Eddie Fisher - The Third Cup
In the mid-sixties Argo Records in England forced Chess Records to rename its jazz and R&B subsidiary of the same name. After choosing the name "Cadet" the label went about giving the brand name bite, creating the "There's a World of Excitement on Cadet" motto and aggressively marketing it. The inner sleeve to the Soulful Strings LP In Concert reflects this: "THE IMAGE OF CADET - A child is born and he is given a name. And it is by this name that he is thereafter known, the excellent of his present - the promise of the future ... [t]here is great pride in naming ... [i]t makes a man an entity, and to the things he creates an manufactures, it brings true identity." Pretty heavy stuff for a label whose main principal, Leonard Chess, was known for his crudeness (session material included on the Sonny Boy Williamson Bummer Road LP finds Chess in a cursing match with Williamson over the title "Little Village")!
The Cadet jazz catalogue of the late sixties and early seventies lived up to the "World of Excitement" moniker. With releases from Ramsey Lewis (with and without the Trio), Lou Donaldson, Dorothy Ashby, Jack McDuff, Kenny Burrell, Odell Brown & The Organ-Izers and many others, and utilizing the talents of arrangers Richard Evans and Charles Stepney, Cadet (and Marshall Chess' progressive Cadet Concept label, which gave the world the Rotary Connection) featured lots of adventurous material, ranging from the soul jazz of Lewis, Donaldson and McDuff to some pretty far-out stuff by artists like Dorothy Ashby (a harpist whose Richard Evans-supervised sessions included trippy recordings like "Soul Vibrations") and today's featured artist, Eddie Fisher.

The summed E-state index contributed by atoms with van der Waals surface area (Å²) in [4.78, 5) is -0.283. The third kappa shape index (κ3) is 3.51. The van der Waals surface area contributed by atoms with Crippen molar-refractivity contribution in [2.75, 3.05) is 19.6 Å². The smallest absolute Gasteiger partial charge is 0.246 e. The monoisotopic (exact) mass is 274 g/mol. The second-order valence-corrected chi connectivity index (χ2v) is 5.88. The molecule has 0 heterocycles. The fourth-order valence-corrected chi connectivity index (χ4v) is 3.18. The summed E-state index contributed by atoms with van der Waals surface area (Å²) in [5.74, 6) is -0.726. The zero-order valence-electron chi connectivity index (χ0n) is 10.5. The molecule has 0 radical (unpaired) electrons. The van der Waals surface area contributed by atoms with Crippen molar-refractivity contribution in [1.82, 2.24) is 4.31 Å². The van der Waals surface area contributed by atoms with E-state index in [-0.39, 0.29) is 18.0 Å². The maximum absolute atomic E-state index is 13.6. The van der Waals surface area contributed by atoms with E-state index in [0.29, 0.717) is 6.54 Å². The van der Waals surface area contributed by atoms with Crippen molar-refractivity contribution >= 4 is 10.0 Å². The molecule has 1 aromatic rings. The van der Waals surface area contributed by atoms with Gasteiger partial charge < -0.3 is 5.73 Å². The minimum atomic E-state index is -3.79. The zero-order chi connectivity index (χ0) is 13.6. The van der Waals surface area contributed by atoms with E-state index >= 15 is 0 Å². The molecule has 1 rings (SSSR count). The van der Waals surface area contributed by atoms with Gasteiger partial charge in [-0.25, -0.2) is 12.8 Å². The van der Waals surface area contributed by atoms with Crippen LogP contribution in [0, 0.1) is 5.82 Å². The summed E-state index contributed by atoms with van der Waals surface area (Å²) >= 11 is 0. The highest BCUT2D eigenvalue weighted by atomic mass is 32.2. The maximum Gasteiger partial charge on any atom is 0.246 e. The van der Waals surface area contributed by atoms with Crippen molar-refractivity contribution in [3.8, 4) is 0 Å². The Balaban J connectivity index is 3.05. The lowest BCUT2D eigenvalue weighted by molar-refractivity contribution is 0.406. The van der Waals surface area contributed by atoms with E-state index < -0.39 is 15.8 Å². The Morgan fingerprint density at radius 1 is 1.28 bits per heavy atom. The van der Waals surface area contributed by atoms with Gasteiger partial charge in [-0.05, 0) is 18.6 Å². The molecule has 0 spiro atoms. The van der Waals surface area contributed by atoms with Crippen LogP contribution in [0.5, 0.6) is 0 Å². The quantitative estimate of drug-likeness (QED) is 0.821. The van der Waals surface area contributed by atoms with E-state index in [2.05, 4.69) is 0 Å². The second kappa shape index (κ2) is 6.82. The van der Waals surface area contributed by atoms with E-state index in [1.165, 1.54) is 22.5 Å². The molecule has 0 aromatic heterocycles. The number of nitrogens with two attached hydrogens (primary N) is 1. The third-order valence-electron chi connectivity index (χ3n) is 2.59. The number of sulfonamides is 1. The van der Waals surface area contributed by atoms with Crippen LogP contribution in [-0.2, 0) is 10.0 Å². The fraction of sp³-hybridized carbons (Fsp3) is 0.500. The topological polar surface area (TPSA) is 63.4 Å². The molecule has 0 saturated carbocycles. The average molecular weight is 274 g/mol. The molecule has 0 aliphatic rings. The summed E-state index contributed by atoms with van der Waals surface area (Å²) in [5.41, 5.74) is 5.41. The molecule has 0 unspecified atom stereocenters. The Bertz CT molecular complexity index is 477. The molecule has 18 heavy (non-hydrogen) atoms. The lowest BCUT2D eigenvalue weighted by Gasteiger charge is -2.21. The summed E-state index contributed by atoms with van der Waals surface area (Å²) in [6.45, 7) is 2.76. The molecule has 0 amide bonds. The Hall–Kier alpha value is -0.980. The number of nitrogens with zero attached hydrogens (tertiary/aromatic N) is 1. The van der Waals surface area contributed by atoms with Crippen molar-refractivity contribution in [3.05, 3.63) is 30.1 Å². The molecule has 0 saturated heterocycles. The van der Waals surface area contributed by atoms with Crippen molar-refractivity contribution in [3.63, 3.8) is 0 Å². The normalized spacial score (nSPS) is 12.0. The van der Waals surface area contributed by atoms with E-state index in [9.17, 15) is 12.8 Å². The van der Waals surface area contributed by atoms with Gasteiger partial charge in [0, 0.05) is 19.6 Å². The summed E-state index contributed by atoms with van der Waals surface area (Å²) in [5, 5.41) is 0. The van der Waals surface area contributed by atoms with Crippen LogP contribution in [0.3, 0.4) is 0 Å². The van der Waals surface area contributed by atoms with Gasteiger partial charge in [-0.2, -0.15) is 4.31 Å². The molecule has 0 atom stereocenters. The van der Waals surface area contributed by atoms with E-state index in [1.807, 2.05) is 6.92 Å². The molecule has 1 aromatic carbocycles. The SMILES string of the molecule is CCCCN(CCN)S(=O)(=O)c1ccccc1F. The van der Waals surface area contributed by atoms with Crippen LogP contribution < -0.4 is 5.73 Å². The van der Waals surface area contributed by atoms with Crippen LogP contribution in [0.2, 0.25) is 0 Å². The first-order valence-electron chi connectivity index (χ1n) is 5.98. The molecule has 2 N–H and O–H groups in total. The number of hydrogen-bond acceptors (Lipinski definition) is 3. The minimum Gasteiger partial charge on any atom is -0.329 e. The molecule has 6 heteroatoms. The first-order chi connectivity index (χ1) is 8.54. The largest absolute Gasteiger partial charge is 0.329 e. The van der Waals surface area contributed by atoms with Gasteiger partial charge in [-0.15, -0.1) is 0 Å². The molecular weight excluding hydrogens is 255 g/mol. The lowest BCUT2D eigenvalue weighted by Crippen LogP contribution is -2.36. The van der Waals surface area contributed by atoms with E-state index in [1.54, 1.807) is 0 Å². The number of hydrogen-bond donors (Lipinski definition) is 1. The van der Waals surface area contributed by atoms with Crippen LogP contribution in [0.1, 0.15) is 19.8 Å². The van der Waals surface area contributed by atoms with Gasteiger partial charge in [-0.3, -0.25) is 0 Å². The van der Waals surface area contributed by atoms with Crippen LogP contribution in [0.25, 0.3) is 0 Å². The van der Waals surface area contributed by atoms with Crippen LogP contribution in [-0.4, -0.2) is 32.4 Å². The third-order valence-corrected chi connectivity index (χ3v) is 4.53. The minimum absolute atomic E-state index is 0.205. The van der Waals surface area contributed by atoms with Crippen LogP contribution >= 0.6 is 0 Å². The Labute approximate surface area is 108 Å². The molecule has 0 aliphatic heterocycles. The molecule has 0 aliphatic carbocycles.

"The Third Cup" is a langorous but very trippy guitar masterpiece from the Eddie Fisher & The Next Hundred Years album. In Chicago this song has endured as a "slow jam" among the "stepping" scene. (For non-Chicagoans, "stepping" is a very polished type of couples dancing based on the "bop," a slower version of the jitterbug. Good steppers incorporate some pretty fancy footwork and a strong sense of style into their dancing. R. Kelly's "Step in the Name of Love" was directed at this crowd and is a good example of the type of tempo and groove that steppers dance to.) Get lost in Fisher's sound here ... it's pretty engrossing.